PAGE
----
-- May 10, 2018: Governor Brown Issues Executive Order to Protect Communities from Wildfire, Climate Impacts
-- Oct. 30, 2015: Governor Brown Takes Action to Protect Communities Against Unprecedented Tree Die-Off
Terrie Prosper, a spokesperson for the utilities commission, wrote in an email that the bill "would have prolonged the safety work already going on by requiring the participation of certain entities, which was unnecessary because CAL FIRE was already a party to the proceeding, and local governments and fire departments could also participate."
That process produced a statewide Fire-Threat Map in January, one month after the commission voted to strengthen regulations for utilities that have facilities in areas where thick vegetation and strong winds make fires more dangerous, according to a KQED news article.
‘Shot across the bow’
Bill Stewart, a forestry specialist at UC Berkeley, reviewed the bill and Brown’s veto message. He said in an email, "I do not think it would have made much of a difference, as the amount of funds was not that great ($582,000 that may have just led to some hiring of consultants and a lot interaction with the communities) and, more importantly, no new advances would have been made."
Stewart, however, went on to describe the legislation as "a good shot across the bow to the (Brown) administration to do more. This area of risk assessment and mitigation has been woefully underfunded for decades."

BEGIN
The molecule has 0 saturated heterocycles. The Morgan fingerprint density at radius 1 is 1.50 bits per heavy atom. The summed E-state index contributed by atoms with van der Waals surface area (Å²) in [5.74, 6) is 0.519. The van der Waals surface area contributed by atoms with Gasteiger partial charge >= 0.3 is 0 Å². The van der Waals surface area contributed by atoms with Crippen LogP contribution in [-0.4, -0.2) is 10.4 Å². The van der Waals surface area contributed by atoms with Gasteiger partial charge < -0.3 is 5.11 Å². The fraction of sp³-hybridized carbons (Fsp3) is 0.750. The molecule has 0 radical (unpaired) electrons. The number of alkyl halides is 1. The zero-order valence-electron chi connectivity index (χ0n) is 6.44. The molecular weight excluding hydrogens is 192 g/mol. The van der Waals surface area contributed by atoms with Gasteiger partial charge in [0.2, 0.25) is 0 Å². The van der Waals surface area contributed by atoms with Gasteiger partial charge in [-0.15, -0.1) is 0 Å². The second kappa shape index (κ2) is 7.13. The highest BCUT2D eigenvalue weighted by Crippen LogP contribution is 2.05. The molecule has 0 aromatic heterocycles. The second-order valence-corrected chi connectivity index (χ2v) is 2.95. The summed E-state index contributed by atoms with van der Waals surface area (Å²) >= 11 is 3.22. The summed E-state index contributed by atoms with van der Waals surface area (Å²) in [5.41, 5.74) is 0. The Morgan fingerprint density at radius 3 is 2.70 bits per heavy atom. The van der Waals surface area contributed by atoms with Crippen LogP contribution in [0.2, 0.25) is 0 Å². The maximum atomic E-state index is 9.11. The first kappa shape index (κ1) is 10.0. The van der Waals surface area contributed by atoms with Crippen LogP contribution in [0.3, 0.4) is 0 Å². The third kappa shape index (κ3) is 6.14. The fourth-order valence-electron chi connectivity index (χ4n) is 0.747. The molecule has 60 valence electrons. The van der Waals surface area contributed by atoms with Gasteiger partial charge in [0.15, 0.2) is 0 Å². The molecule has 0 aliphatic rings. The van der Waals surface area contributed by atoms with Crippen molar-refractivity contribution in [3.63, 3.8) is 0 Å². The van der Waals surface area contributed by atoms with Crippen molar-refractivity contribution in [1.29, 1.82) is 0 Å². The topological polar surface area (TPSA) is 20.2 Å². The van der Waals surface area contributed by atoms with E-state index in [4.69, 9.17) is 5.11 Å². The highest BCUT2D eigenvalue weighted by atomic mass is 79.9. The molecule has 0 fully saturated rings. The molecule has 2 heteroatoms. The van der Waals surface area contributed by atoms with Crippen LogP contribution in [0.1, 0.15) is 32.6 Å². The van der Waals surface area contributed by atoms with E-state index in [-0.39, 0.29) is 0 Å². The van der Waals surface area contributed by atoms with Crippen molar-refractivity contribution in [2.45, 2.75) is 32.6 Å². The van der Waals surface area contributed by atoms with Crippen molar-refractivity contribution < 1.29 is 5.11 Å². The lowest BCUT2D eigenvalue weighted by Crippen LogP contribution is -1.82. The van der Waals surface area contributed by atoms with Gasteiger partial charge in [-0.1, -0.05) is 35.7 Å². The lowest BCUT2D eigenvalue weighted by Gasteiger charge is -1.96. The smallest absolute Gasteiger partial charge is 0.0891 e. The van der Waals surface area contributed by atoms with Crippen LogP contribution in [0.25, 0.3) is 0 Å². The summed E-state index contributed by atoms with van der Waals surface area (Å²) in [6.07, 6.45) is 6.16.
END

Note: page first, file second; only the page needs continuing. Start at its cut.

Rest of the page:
In the end, we found the recent blog and social media posts glossed over the governor’s reasons for rejecting the bill in question. They dismissed existing efforts to map high-risk fire areas that the Brown administration said would have been slowed down by the bill. Because the bill was vetoed, it’s impossible to know for sure whether it would have sped up or slowed down the process. But, as Stewart said, the bill could have served as a warning to get moving on existing efforts.
Trump to visit California
On Saturday, President Trump is scheduled to visit California "to meet with individuals impacted by the wildfires," said Lindsay Walters, his deputy press secretary.
We’ve fact-checked the president and his recent erroneous claims about the fires.
Earlier this week, we rated False Trump’s recent claim "there is no reason" for California’s deadly fires except for poor forest management. The president ignored other key causes such as urban sprawl and climate change.
In August, we rated False his assertion that firefighters couldn’t access water due to California’s environmental policies. We found the president conflated the state’s real water controversy between farmers and environmentalists with the unrelated issue of firefighting.
The fires in Northern and Southern California which started last week left dozens dead in their wake, prompted the evacuation of hundreds of thousands of people and destroyed thousands of homes.
At least 63 people were killed in and nearby the Northern California town of Paradise, two people were killed by the Southern California fire, and a third death in that fire zone is under investigation as possibly linked to the fire.
Authorities said on Thursday there are 631 people still unaccounted for near the Northern California fire.